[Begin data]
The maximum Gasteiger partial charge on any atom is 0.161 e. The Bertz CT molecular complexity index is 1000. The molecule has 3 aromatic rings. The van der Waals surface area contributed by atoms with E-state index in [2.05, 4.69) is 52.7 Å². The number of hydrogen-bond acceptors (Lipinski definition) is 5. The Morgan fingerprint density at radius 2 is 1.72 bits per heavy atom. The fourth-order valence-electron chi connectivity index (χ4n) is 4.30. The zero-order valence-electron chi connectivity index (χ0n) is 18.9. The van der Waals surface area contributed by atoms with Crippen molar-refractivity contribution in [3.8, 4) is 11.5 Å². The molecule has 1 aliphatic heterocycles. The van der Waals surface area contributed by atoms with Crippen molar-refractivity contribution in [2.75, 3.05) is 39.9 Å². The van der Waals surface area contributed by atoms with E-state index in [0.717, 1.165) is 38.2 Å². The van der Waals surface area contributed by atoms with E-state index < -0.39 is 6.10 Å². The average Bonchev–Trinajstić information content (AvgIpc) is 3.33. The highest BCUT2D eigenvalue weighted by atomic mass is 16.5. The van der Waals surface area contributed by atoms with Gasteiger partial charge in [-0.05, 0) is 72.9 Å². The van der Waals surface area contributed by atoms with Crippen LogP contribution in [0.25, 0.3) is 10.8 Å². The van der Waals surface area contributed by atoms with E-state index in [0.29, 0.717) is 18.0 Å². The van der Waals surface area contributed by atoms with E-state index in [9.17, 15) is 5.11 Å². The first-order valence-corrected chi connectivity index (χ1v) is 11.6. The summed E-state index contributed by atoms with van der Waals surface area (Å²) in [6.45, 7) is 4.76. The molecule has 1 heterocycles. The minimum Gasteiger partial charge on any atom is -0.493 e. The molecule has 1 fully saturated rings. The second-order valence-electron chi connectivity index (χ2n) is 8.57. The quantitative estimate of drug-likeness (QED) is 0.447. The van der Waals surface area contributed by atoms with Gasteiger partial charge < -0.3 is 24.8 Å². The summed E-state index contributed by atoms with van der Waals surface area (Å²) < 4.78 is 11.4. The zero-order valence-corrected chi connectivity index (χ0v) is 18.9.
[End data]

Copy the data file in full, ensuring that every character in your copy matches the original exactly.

The maximum Gasteiger partial charge on any atom is 0.161 e. The Bertz CT molecular complexity index is 1000. The molecule has 3 aromatic rings. The van der Waals surface area contributed by atoms with E-state index in [2.05, 4.69) is 52.7 Å². The number of hydrogen-bond acceptors (Lipinski definition) is 5. The Morgan fingerprint density at radius 2 is 1.72 bits per heavy atom. The fourth-order valence-electron chi connectivity index (χ4n) is 4.30. The zero-order valence-electron chi connectivity index (χ0n) is 18.9. The van der Waals surface area contributed by atoms with Crippen molar-refractivity contribution in [3.8, 4) is 11.5 Å². The molecule has 1 aliphatic heterocycles. The van der Waals surface area contributed by atoms with Crippen molar-refractivity contribution in [2.75, 3.05) is 39.9 Å². The van der Waals surface area contributed by atoms with E-state index in [0.717, 1.165) is 38.2 Å². The van der Waals surface area contributed by atoms with E-state index < -0.39 is 6.10 Å². The average Bonchev–Trinajstić information content (AvgIpc) is 3.33. The highest BCUT2D eigenvalue weighted by atomic mass is 16.5. The van der Waals surface area contributed by atoms with Gasteiger partial charge in [-0.05, 0) is 72.9 Å². The van der Waals surface area contributed by atoms with Crippen LogP contribution in [0.25, 0.3) is 10.8 Å². The van der Waals surface area contributed by atoms with E-state index in [0.29, 0.717) is 18.0 Å². The van der Waals surface area contributed by atoms with E-state index in [9.17, 15) is 5.11 Å². The first-order valence-corrected chi connectivity index (χ1v) is 11.6. The summed E-state index contributed by atoms with van der Waals surface area (Å²) in [6.45, 7) is 4.76. The molecule has 1 heterocycles. The minimum Gasteiger partial charge on any atom is -0.493 e. The molecule has 1 fully saturated rings. The second-order valence-electron chi connectivity index (χ2n) is 8.57. The quantitative estimate of drug-likeness (QED) is 0.447. The van der Waals surface area contributed by atoms with Gasteiger partial charge < -0.3 is 24.8 Å². The summed E-state index contributed by atoms with van der Waals surface area (Å²) < 4.78 is 11.4. The zero-order valence-corrected chi connectivity index (χ0v) is 18.9.